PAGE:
10. STIM1 gates the store-operated calcium channel ORAI1 in vitro.

    PubMed

    Zhou, Yubin; Meraner, Paul; Kwon, Hyoung T; Machnes, Danya; Oh-hora, Masatsugu; Zimmer, Jochen; Huang, Yun; Stura, Antonio; Rao, Anjana; Hogan, Patrick G

    2010-01-01

    Store-operated Ca(2+) entry through the plasma membrane Ca(2+) release-activated Ca(2+) (CRAC) channel in mammalian T cells and mast cells depends on the sensor protein stromal interaction molecule 1 (STIM1) and the channel subunit ORAI1. To study STIM1-ORAI1 signaling in vitro, we have expressed human ORAI1 in a sec6-4 strain of the yeast Saccharomyces cerevisiae and isolated sealed membrane vesicles carrying ORAI1 from the Golgi compartment to the plasma membrane. We show by in vitro Ca(2+) flux assays that bacterially expressed recombinant STIM1 opens wild-type ORAI1 channels but not channels assembled from the ORAI1 pore mutant E106Q or the ORAI1 severe combined immunodeficiency (SCID) mutant R91W. These experiments show that the STIM1-ORAI1 interaction is sufficient to gate recombinant human ORAI1 channels in the absence of other proteins of the human ORAI1 channel complex, and they set the stage for further biochemical and biophysical dissection of ORAI1 channel gating. PMID:20037597

  11. Role of Calcium Signaling in B Cell Activation and Biology.

    PubMed

    Baba, Yoshihiro; Kurosaki, Tomohiro

    2016-01-01

    Increase in intracellular levels of calcium ions (Ca2+) is one of the key triggering signals for the development of B cell response to the antigen. The diverse Ca2+ signals finely controlled by multiple factors participate in the regulation of gene expression, B cell development, and effector functions. B cell receptor (BCR)-initiated Ca2+ mobilization is sourced from two pathways: one is the release of Ca2+ from the intracellular stores, endoplasmic reticulum (ER), and other is the prolonged influx of extracellular Ca2+ induced by depleting the stores via store-operated calcium entry (SOCE) and calcium release-activated calcium (CRAC) channels. The identification of stromal interaction molecule 1(STIM1), the ER Ca2+ sensor, and Orai1, a key subunit of the CRAC channel pore, has now provided the tools to understand the mode of Ca2+ influx regulation and physiological relevance. Herein, we discuss our current understanding of the molecular mechanisms underlying BCR-triggered Ca2+ signaling as well as its contribution to the B cell biological processes and diseases. PMID:26369772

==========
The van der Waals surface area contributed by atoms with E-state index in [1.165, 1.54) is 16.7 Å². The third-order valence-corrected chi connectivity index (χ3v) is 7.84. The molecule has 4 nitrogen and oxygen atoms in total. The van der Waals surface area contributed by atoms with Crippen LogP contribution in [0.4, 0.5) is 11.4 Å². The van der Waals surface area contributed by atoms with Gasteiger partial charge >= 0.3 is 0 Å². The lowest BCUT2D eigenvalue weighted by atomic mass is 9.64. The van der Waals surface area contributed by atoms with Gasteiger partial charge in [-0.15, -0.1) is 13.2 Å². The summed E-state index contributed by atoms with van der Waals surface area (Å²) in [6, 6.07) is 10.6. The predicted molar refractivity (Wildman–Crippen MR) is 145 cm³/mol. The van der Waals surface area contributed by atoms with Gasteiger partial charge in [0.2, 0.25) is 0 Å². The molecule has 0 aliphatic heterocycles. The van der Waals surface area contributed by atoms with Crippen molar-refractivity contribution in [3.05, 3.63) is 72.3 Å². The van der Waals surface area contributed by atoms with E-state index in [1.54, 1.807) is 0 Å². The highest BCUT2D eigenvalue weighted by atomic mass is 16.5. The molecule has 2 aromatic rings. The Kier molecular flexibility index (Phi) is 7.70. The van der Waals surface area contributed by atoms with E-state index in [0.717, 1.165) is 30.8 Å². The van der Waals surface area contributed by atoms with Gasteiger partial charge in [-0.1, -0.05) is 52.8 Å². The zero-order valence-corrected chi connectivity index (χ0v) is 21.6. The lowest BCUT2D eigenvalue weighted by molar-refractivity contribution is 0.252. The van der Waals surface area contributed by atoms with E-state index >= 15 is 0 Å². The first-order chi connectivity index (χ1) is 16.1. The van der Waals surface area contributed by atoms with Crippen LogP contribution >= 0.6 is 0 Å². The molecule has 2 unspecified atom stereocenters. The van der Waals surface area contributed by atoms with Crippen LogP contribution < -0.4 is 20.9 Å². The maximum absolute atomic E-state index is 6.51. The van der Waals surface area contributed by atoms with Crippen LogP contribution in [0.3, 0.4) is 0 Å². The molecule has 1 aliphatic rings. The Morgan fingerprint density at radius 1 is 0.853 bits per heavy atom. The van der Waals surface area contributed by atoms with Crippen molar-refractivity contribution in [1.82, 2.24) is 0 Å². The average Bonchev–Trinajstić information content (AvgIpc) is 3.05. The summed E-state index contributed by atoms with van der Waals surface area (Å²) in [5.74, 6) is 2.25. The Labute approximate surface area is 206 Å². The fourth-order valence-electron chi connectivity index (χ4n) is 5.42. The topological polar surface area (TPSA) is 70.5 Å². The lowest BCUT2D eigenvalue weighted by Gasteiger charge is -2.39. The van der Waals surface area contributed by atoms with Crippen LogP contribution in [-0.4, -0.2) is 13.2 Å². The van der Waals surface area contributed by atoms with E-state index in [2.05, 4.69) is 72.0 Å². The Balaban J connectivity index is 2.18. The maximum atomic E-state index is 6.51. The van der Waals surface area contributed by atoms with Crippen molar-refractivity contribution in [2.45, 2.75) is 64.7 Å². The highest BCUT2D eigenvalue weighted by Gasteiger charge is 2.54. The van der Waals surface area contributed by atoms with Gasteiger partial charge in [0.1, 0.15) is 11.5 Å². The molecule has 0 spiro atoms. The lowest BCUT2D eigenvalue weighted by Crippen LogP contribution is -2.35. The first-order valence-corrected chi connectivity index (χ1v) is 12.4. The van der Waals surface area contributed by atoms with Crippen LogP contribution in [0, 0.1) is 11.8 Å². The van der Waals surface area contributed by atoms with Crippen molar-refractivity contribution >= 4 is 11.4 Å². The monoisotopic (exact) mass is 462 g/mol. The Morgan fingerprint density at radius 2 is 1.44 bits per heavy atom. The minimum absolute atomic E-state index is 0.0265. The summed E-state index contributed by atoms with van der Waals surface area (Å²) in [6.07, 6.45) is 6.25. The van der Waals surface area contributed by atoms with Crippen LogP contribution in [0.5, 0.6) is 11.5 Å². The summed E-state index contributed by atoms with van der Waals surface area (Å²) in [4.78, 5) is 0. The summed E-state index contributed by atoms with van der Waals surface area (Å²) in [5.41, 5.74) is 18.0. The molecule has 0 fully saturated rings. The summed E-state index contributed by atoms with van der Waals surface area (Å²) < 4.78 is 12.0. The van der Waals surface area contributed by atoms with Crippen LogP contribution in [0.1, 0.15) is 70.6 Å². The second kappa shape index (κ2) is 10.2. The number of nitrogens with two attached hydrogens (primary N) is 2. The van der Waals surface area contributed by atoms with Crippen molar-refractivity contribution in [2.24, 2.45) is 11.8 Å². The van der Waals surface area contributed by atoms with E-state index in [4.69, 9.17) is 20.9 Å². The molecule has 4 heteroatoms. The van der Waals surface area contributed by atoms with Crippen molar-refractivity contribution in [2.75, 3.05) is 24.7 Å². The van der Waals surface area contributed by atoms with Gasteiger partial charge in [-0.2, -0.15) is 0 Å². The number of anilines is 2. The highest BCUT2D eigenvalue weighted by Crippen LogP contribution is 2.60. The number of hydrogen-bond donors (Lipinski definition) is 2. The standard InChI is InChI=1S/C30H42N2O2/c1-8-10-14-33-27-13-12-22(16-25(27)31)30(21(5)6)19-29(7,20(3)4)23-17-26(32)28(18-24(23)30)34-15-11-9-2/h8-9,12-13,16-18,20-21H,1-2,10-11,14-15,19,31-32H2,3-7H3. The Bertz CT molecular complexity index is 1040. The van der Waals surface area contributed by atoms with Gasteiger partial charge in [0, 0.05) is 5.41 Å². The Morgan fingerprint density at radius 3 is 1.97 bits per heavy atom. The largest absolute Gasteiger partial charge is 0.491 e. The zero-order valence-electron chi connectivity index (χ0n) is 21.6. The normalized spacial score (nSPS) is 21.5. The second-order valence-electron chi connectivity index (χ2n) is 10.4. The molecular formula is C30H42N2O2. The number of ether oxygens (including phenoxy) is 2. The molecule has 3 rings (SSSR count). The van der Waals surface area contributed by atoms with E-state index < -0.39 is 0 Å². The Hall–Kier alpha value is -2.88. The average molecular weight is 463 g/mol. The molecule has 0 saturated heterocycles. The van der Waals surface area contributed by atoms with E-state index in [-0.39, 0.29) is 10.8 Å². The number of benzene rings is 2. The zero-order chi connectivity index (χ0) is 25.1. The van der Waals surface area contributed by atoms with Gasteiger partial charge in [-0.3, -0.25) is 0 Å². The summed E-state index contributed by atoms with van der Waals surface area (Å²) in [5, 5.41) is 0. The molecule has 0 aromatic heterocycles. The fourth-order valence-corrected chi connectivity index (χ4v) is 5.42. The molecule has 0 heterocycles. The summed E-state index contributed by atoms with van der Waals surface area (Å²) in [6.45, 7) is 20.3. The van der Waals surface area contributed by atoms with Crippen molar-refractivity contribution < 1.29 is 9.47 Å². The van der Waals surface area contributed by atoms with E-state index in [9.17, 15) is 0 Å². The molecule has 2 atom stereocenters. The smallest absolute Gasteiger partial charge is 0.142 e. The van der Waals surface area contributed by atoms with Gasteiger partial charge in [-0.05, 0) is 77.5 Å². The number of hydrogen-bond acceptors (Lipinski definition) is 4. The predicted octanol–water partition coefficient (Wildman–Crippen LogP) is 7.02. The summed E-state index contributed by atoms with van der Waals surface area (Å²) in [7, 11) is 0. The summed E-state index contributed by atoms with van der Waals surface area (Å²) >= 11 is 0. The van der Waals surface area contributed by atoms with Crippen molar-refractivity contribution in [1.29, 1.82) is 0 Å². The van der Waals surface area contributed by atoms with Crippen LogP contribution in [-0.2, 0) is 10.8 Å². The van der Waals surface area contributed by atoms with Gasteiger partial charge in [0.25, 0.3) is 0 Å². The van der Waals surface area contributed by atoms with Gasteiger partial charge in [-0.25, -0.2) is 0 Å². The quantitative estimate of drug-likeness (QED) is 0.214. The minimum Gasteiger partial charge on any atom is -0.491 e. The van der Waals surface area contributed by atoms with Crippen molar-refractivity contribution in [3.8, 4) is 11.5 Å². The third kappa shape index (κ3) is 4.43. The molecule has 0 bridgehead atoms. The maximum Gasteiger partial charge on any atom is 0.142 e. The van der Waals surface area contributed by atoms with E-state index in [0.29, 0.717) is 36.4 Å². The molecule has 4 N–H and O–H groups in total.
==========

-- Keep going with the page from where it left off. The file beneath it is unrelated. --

12. Ca(2+)-activated K+ channels in rat thymic lymphocytes: activation by concanavalin A.

    PubMed

    Mahaut-Smith, M P; Mason, M J

    1991-08-01

    1. The role of ion channels in the mitogenic response of rat thymic lymphocytes to concanavalin A (ConA) was studied using single-channel patch-clamp recordings and measurements of membrane potential with the fluorescent probe bis-oxonol. 2. ConA (20 micrograms ml-1) evoked a rapid membrane hyperpolarization; Indo-1 measurements indicated a concurrent increase in [Ca2+]i. The hyperpolarization was blocked by cytoplasmic loading with the Ca2+ buffer BAPTA (bis(O-amino-phenoxy)ethane-N,N,N',N'-tetraacetic acid), or charybdotoxin, a component of scorpion venom known to block K+ channels in lymphocytes. 3. Cell-attached patch-clamp recordings showed that both ConA and the Ca2+ ionophore ionomycin activated channels with high selectivity for K+. Two conductance levels were observed -6-7 pS and 17-18 pS-measured as inward chord conductance at 60 mV from reversal potential (Erev) with 140 mM-KCl in the pipette. The current-voltage relationship for the larger channel displayed inward rectification and channel open probability was weakly dependent upon membrane potential. 4. These experiments provide the first direct evidence for mitogen-activated Ca(2+)-gated K+ channels (IK(Ca)) in lymphocytes. This conductance is relatively inactive in unstimulated rat thymocytes but following the intracellular Ca2+ rises induced by ConA, IK(Ca) channels are activated and produce a significant hyperpolarization of the cell potential. PMID:1716678

  13. Anion Permeation in Ca2+-Activated Cl− Channels

    PubMed Central

    Qu, Zhiqiang; Hartzell, H. Criss

    2000-01-01